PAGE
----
You mentioned that when you were growing up, you wanted to “make it.” What is that? How did making it look in your books?

You’ve asked a critical question. And that question is based on who I am, what I was and what made me believe that I could make it. It is the trust in myself. I knew if I worked hard, I would make it.

So when did you know you’ve made it?

I’m still trying to make it. I’m building my dream house. I built this house we’re sitting in 30 years ago. I bought this land when this area had only white settlers. Roger Whittaker’s (who sang “My Land is Kenya”) parents lived across the bottom of my plot. To be successful you must trust yourself. Don’t believe in others’ judgement. Jesus Christ followed a very narrow path. The narrow path has its own challenges, but as long as you believe in yourself, you win. I don’t follow crowds. I only believe in one person; Chris Kirubi.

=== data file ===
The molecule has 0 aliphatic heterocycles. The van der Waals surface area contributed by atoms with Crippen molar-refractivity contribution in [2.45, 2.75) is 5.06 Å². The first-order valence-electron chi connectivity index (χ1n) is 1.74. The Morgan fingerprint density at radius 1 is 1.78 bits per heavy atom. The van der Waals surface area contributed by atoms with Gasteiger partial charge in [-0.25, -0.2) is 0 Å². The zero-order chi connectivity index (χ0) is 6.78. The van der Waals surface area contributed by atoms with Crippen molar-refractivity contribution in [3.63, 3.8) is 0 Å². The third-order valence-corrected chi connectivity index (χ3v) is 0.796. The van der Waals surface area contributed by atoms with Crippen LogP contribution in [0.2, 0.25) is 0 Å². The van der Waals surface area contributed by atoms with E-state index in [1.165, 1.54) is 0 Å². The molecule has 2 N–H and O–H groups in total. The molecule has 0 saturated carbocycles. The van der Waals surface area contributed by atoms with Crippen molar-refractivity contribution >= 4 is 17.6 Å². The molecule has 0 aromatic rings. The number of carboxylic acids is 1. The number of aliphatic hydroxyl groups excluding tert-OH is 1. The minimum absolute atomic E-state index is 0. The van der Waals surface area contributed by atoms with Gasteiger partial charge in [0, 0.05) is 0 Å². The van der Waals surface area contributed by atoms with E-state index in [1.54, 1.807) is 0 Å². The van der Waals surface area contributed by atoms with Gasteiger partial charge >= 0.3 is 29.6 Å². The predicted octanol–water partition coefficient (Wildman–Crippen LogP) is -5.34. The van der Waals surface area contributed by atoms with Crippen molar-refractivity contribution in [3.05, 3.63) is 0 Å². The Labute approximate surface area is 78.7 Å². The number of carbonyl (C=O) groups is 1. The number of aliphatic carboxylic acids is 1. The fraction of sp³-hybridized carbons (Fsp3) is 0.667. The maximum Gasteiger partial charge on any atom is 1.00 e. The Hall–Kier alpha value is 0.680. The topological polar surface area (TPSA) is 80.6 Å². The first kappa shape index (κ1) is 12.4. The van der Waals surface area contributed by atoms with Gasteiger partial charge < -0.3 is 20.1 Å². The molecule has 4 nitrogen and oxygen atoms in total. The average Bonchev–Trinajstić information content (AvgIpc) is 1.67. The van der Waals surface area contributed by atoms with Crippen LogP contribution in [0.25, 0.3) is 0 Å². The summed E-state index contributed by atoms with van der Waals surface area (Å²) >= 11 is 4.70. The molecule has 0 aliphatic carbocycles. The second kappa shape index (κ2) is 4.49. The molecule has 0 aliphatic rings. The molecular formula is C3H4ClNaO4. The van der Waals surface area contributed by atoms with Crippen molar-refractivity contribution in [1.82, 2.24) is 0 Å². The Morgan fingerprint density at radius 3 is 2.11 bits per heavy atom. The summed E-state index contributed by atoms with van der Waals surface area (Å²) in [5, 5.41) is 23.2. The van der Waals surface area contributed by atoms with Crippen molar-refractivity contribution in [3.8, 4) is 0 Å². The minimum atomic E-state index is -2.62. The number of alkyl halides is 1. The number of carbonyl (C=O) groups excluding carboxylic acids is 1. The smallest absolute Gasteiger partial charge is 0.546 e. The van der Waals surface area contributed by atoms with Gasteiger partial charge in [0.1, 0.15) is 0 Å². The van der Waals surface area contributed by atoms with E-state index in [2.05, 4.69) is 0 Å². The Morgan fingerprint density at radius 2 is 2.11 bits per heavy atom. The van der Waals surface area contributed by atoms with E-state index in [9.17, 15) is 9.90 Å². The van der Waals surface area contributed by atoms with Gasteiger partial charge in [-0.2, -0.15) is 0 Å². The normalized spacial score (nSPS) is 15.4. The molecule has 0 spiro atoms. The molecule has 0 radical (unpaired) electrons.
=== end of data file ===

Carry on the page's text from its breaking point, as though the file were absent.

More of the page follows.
You still work even now when most would imagine you’d slow down. What are you working towards now? What are you working for? Obviously, it’s not money.

I work for achievement.

Have you not achieved?

No. I’m sure in your pocket you have one of my products. A medical card, a smart card... There is no medical insurer that isn’t using my smart application. My ICT company has nearly two million subscribers. I look forward to having four million and I’m sure by the time I have four million, I’ll want to have six million more. Why? Because I contribute to people’s wellness.

You bought land here 30 years ago and built a nice house. Now you want to build another beautiful home. You have two million subscribers and want to grow them to four million. Would you say making money is akin to chasing your tail, a never-ending cycle?